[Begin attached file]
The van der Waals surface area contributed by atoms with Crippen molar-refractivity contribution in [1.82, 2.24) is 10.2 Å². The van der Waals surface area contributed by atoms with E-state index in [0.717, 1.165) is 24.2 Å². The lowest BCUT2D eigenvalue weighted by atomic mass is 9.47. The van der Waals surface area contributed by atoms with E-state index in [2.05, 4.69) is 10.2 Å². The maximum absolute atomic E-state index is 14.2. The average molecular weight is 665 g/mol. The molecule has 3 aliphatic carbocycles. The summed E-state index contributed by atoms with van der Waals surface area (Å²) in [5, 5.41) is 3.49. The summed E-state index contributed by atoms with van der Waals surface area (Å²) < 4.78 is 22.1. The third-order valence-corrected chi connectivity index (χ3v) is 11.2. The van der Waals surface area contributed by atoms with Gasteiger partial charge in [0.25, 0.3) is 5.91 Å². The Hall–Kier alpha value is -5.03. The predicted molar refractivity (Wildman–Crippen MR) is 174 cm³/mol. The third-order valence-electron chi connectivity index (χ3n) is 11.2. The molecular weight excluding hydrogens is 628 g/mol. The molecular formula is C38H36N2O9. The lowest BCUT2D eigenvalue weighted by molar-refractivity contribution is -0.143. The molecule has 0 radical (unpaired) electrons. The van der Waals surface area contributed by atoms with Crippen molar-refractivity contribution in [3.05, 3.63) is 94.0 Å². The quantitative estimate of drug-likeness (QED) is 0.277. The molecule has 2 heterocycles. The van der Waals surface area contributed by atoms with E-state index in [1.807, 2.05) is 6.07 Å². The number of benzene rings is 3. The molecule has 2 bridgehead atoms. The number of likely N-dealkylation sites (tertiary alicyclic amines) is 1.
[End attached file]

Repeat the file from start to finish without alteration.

The van der Waals surface area contributed by atoms with Crippen molar-refractivity contribution in [1.82, 2.24) is 10.2 Å². The van der Waals surface area contributed by atoms with E-state index in [0.717, 1.165) is 24.2 Å². The lowest BCUT2D eigenvalue weighted by atomic mass is 9.47. The van der Waals surface area contributed by atoms with E-state index in [2.05, 4.69) is 10.2 Å². The maximum absolute atomic E-state index is 14.2. The average molecular weight is 665 g/mol. The molecule has 3 aliphatic carbocycles. The summed E-state index contributed by atoms with van der Waals surface area (Å²) in [5, 5.41) is 3.49. The summed E-state index contributed by atoms with van der Waals surface area (Å²) < 4.78 is 22.1. The third-order valence-corrected chi connectivity index (χ3v) is 11.2. The van der Waals surface area contributed by atoms with Gasteiger partial charge in [0.25, 0.3) is 5.91 Å². The Hall–Kier alpha value is -5.03. The predicted molar refractivity (Wildman–Crippen MR) is 174 cm³/mol. The third-order valence-electron chi connectivity index (χ3n) is 11.2. The molecular weight excluding hydrogens is 628 g/mol. The molecular formula is C38H36N2O9. The lowest BCUT2D eigenvalue weighted by molar-refractivity contribution is -0.143. The molecule has 0 radical (unpaired) electrons. The van der Waals surface area contributed by atoms with Crippen molar-refractivity contribution in [3.05, 3.63) is 94.0 Å². The quantitative estimate of drug-likeness (QED) is 0.277. The molecule has 2 heterocycles. The van der Waals surface area contributed by atoms with E-state index in [1.807, 2.05) is 6.07 Å². The number of benzene rings is 3. The molecule has 2 bridgehead atoms. The number of likely N-dealkylation sites (tertiary alicyclic amines) is 1.